I can't remember why I ordered The Practice of the Wild by Gary Snyder. I'm sure I must have come across a recommendation to read it in something else that I was reading, but I'm darned if I can remember what that was.
Despite my lack of context as to how this book ended up on one of my many "To Be Read" piles, I am glad it did. The series of 9 essays within contained numerous thoughts that zinged, thoughts that encouraged tangential ruminations, thoughts that spiraled into other thoughts or thoughts that redirected feelings I'd experienced so often myself. It was particularly appropriate to be reading this book on Earth Day.
Some thoughts made me laugh, "Human beings are still a wild species (our breeding has never been controlled for the purpose of any specific yield),...." (p. 76)
But most thoughts made me question my preconceptions at least a little. For example, "When we think of wilderness in America today, we think of remote...regions that are commonly alpine, desert, or swamp. Just a few centuries ago, when virtually all was wild in North America, wilderness was not something exceptionally severe. Pronghorn and bison trailed through the grasslands, creeks ran full of salmon, there were acres of clams, and grizzlies, cougar, and bighorn sheep were common in the lowlands. There were human beings, too: North American was all populated.... There has been no wilderness without some kind of human presence for several hundred thousand years. Nature is not a place to visit, it is home...." (p. 6-7; italics are in the original text; the bolding I added.)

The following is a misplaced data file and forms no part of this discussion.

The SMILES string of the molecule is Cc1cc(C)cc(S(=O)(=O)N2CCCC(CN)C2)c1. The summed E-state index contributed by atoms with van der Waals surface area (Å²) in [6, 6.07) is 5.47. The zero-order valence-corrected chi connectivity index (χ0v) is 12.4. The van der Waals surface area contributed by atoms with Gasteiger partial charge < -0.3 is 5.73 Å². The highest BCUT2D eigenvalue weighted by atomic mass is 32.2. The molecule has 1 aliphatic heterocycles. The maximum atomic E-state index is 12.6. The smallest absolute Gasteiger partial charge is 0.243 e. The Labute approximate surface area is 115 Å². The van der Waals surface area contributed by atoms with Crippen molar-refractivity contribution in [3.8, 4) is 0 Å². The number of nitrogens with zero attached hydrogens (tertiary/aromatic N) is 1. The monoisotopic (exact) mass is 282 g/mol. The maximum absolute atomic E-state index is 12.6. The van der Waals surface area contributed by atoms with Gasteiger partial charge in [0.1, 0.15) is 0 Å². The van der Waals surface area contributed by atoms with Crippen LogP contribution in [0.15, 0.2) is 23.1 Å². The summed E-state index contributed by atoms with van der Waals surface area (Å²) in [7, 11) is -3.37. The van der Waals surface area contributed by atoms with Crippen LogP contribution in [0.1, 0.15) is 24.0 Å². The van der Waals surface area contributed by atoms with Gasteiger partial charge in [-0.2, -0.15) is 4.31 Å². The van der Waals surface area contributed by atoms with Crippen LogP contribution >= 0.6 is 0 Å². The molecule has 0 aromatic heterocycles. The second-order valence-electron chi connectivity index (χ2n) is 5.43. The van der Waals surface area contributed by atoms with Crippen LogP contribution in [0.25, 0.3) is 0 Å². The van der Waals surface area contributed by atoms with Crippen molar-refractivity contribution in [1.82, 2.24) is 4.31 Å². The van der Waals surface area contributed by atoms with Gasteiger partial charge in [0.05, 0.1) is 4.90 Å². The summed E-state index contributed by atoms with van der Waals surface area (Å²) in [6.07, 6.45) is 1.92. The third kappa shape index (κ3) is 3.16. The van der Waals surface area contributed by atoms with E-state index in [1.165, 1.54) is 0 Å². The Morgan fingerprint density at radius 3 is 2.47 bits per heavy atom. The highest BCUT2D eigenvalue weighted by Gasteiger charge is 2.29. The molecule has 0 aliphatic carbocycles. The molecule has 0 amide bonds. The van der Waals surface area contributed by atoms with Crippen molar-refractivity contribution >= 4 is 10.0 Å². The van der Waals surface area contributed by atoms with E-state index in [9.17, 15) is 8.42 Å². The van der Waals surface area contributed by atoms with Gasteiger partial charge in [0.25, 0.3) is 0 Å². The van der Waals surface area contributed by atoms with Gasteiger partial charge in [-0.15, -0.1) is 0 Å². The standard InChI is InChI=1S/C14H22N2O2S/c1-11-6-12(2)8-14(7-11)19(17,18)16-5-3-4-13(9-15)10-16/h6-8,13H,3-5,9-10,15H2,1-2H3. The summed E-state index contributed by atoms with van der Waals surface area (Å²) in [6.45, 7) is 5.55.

This is a startling thought to me - although it's also a moment of, "Duh! Yeah! That's right! Why hadn't I thought of this already?" Maybe what so many people are searching for in endless shopping or eating or bedhopping or working is a sense of belonging, specifically a sense of belonging to the natural world, of truly being a part of Earth.
"Wildness is not just the "preservation of the world," it is the world.... We need a civilization that can live fully and creatively together with wildness." (p. 6)
Snyder is right. It's long past time that we start constructing such a civilization. We, as a species, can now all too easily destroy not only civilization, but also most life on Earth. Why not take that understanding and use it as a reason to start the more complicated, but ultimately much more rewarding, process of living in harmony with nature?
There are many, many more passages I'd love to share - but perhaps you should read the book?! There are certainly plenty of concepts held within its relatively few pages that are worth thinking about and debating.